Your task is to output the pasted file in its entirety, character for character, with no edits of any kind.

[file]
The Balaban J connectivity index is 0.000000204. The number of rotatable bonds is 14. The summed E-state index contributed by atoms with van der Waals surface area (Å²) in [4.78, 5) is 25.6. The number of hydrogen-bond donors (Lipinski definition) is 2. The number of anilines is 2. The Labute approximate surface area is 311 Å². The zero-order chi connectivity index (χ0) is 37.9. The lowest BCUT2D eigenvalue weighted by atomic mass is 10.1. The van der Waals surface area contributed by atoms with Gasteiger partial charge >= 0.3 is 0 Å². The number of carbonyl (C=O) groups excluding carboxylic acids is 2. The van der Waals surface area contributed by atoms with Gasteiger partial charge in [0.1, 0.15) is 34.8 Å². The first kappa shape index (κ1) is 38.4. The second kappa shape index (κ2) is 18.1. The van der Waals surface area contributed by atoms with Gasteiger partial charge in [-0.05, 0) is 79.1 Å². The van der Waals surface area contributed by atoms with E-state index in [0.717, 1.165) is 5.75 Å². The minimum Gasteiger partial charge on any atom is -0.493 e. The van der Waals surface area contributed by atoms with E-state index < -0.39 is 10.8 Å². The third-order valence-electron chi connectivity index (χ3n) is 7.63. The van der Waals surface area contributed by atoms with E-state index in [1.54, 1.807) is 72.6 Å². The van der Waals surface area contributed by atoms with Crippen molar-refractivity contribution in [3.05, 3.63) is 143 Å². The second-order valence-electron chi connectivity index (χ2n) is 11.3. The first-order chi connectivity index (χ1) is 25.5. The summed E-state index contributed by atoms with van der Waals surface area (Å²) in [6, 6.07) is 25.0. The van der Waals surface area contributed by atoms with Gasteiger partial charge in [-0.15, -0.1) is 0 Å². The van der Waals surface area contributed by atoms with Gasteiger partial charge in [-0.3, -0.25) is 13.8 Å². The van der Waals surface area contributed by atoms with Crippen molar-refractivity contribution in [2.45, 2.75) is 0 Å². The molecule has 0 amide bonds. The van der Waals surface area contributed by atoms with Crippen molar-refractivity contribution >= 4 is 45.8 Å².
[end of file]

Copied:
The Balaban J connectivity index is 0.000000204. The number of rotatable bonds is 14. The summed E-state index contributed by atoms with van der Waals surface area (Å²) in [4.78, 5) is 25.6. The number of hydrogen-bond donors (Lipinski definition) is 2. The number of anilines is 2. The Labute approximate surface area is 311 Å². The zero-order chi connectivity index (χ0) is 37.9. The lowest BCUT2D eigenvalue weighted by atomic mass is 10.1. The van der Waals surface area contributed by atoms with Gasteiger partial charge >= 0.3 is 0 Å². The number of carbonyl (C=O) groups excluding carboxylic acids is 2. The van der Waals surface area contributed by atoms with Gasteiger partial charge in [0.1, 0.15) is 34.8 Å². The first kappa shape index (κ1) is 38.4. The second kappa shape index (κ2) is 18.1. The van der Waals surface area contributed by atoms with Gasteiger partial charge in [-0.05, 0) is 79.1 Å². The van der Waals surface area contributed by atoms with E-state index in [0.717, 1.165) is 5.75 Å². The minimum Gasteiger partial charge on any atom is -0.493 e. The van der Waals surface area contributed by atoms with E-state index < -0.39 is 10.8 Å². The third-order valence-electron chi connectivity index (χ3n) is 7.63. The van der Waals surface area contributed by atoms with E-state index in [1.54, 1.807) is 72.6 Å². The van der Waals surface area contributed by atoms with Crippen molar-refractivity contribution in [3.05, 3.63) is 143 Å². The second-order valence-electron chi connectivity index (χ2n) is 11.3. The first-order chi connectivity index (χ1) is 25.5. The summed E-state index contributed by atoms with van der Waals surface area (Å²) in [6, 6.07) is 25.0. The van der Waals surface area contributed by atoms with Gasteiger partial charge in [-0.15, -0.1) is 0 Å². The van der Waals surface area contributed by atoms with Gasteiger partial charge in [-0.3, -0.25) is 13.8 Å². The van der Waals surface area contributed by atoms with Crippen molar-refractivity contribution in [2.45, 2.75) is 0 Å². The molecule has 0 amide bonds. The van der Waals surface area contributed by atoms with Crippen molar-refractivity contribution >= 4 is 45.8 Å².